International HR Strategies: The Derivation of Policy*
Chapter 2 discusses the issue how to staff various forms of overseas operations. Review the discussion in the chapter on the issues affecting decisions about the use of expatriates, the upfront training costs, the cultural orientation costs, and the high level of assignment failure. Consider the information provided in the case and take positions on each question posed.
After completing this exercise, you should be able to
1. Understand some of the complexities of international HRM.
2. Provide recommendations for decisions related to staffing and compensating international operations.
3. Outline the key issues that should be considered in dealing with expatriates and repatriates.
Part A: Individual Analysis
Step 1. Read the attached background material on LeBert Graphics provided in Exhibit 2.1.1.
Step 2. Assume the role of consultant to the vice president of HR and respond to the issues he has raised. Prepare concise, written responses for each issue and point out any contingencies that should be considered. Answer the questions presented on Form 2.1.1.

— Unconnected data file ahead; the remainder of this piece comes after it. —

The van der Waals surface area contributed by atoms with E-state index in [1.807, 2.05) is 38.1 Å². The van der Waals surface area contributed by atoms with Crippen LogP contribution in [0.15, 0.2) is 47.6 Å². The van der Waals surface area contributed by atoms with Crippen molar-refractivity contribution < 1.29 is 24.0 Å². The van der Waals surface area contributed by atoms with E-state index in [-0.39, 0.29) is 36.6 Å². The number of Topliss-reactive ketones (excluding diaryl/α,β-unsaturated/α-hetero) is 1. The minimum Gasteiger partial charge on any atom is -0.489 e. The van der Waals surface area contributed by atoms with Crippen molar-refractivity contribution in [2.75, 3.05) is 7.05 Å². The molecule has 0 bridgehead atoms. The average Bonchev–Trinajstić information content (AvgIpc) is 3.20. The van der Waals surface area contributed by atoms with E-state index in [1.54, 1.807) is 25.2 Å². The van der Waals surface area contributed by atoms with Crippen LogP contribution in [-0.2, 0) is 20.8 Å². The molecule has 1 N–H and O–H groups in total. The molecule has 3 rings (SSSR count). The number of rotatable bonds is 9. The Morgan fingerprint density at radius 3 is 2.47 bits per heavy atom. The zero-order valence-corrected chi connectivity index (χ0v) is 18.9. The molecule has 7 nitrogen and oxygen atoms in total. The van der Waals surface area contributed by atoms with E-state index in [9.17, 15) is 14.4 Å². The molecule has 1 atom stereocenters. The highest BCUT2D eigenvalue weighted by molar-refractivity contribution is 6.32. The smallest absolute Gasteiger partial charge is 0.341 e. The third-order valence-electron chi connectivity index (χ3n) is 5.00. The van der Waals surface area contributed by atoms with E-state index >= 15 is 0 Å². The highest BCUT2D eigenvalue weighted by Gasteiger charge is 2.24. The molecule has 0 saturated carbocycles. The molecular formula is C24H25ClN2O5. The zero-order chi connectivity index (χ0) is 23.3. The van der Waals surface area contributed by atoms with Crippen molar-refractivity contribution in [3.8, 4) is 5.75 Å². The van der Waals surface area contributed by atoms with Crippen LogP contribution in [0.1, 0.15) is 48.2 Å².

William O'Dell, vice president for human resources at LeBert Graphics (LG), a fast-growing software development firm headquartered in Boston's Route 128 technology belt, was visiting the firm's first overseas subsidiary, LeBert Graphics Bangalore, Ltd. (LGB). The visit had been going well, but a recent lunch with his good friend, Ashok Rao, had left him troubled. Rao was one of many Indian expatriates who had migrated to the United States in the 1980s. He had been with LG for a number of years and had recently accepted an assignment to return to his hometown to head up the firm's new development lab. O'Dell was thankful to have him there-not just because of his development skills, but because he hoped he would serve as a cultural broker between headquarters and local employees. During lunch, Rao noted how the city had changed. Rao had decided not to return to Bangalore after college in the United States because of the lack of opportunities. Now the city was booming, and computer software was the driving force. Neighbors in the technology park where LG had located included Siemens Components and Hitachi Asia.1 The nature of the industry had changed too. Initially, foreign firms had employed Indian workers for basic programming. Although cheap, these employees did not always have the training or skill levels seen in their American counterparts. No longer. There were still large pools of these competent, but not exceptional employees. Recruiting for the new operations, however, he found many of the applicants had technical skills that would equal those of any of their Boston staff.2 These were the employees they needed for the software development operations.